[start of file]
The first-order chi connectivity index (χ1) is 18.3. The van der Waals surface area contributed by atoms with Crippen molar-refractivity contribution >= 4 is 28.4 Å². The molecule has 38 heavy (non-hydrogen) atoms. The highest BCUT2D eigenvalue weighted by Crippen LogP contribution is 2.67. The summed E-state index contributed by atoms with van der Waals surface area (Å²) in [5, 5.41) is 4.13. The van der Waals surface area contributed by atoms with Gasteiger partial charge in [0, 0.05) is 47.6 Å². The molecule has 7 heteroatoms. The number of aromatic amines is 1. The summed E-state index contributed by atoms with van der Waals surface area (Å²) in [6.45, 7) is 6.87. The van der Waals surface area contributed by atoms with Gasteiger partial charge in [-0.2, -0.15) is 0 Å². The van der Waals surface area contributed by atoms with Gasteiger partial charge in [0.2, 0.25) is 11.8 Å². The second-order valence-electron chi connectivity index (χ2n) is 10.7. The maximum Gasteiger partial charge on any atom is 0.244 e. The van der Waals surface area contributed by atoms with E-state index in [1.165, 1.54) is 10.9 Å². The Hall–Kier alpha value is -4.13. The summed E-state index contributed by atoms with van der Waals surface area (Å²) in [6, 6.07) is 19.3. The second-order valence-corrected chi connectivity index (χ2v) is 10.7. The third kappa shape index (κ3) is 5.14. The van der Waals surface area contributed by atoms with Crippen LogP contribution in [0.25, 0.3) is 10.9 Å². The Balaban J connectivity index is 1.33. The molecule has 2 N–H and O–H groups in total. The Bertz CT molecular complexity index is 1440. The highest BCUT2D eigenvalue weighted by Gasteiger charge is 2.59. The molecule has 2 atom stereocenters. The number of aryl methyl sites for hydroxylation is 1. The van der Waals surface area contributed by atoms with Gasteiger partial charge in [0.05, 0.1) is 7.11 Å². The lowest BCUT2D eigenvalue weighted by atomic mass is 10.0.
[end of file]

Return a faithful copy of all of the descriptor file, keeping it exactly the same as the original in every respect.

The first-order chi connectivity index (χ1) is 18.3. The van der Waals surface area contributed by atoms with Crippen molar-refractivity contribution >= 4 is 28.4 Å². The molecule has 38 heavy (non-hydrogen) atoms. The highest BCUT2D eigenvalue weighted by Crippen LogP contribution is 2.67. The summed E-state index contributed by atoms with van der Waals surface area (Å²) in [5, 5.41) is 4.13. The van der Waals surface area contributed by atoms with Gasteiger partial charge in [0, 0.05) is 47.6 Å². The molecule has 7 heteroatoms. The number of aromatic amines is 1. The summed E-state index contributed by atoms with van der Waals surface area (Å²) in [6.45, 7) is 6.87. The van der Waals surface area contributed by atoms with Gasteiger partial charge in [-0.2, -0.15) is 0 Å². The van der Waals surface area contributed by atoms with Gasteiger partial charge in [0.2, 0.25) is 11.8 Å². The second-order valence-electron chi connectivity index (χ2n) is 10.7. The maximum Gasteiger partial charge on any atom is 0.244 e. The van der Waals surface area contributed by atoms with E-state index in [1.165, 1.54) is 10.9 Å². The Hall–Kier alpha value is -4.13. The summed E-state index contributed by atoms with van der Waals surface area (Å²) in [6, 6.07) is 19.3. The second-order valence-corrected chi connectivity index (χ2v) is 10.7. The third kappa shape index (κ3) is 5.14. The van der Waals surface area contributed by atoms with Crippen LogP contribution in [0.25, 0.3) is 10.9 Å². The Balaban J connectivity index is 1.33. The molecule has 2 N–H and O–H groups in total. The Bertz CT molecular complexity index is 1440. The highest BCUT2D eigenvalue weighted by Gasteiger charge is 2.59. The molecule has 2 atom stereocenters. The number of aryl methyl sites for hydroxylation is 1. The van der Waals surface area contributed by atoms with Gasteiger partial charge in [0.05, 0.1) is 7.11 Å². The lowest BCUT2D eigenvalue weighted by atomic mass is 10.0.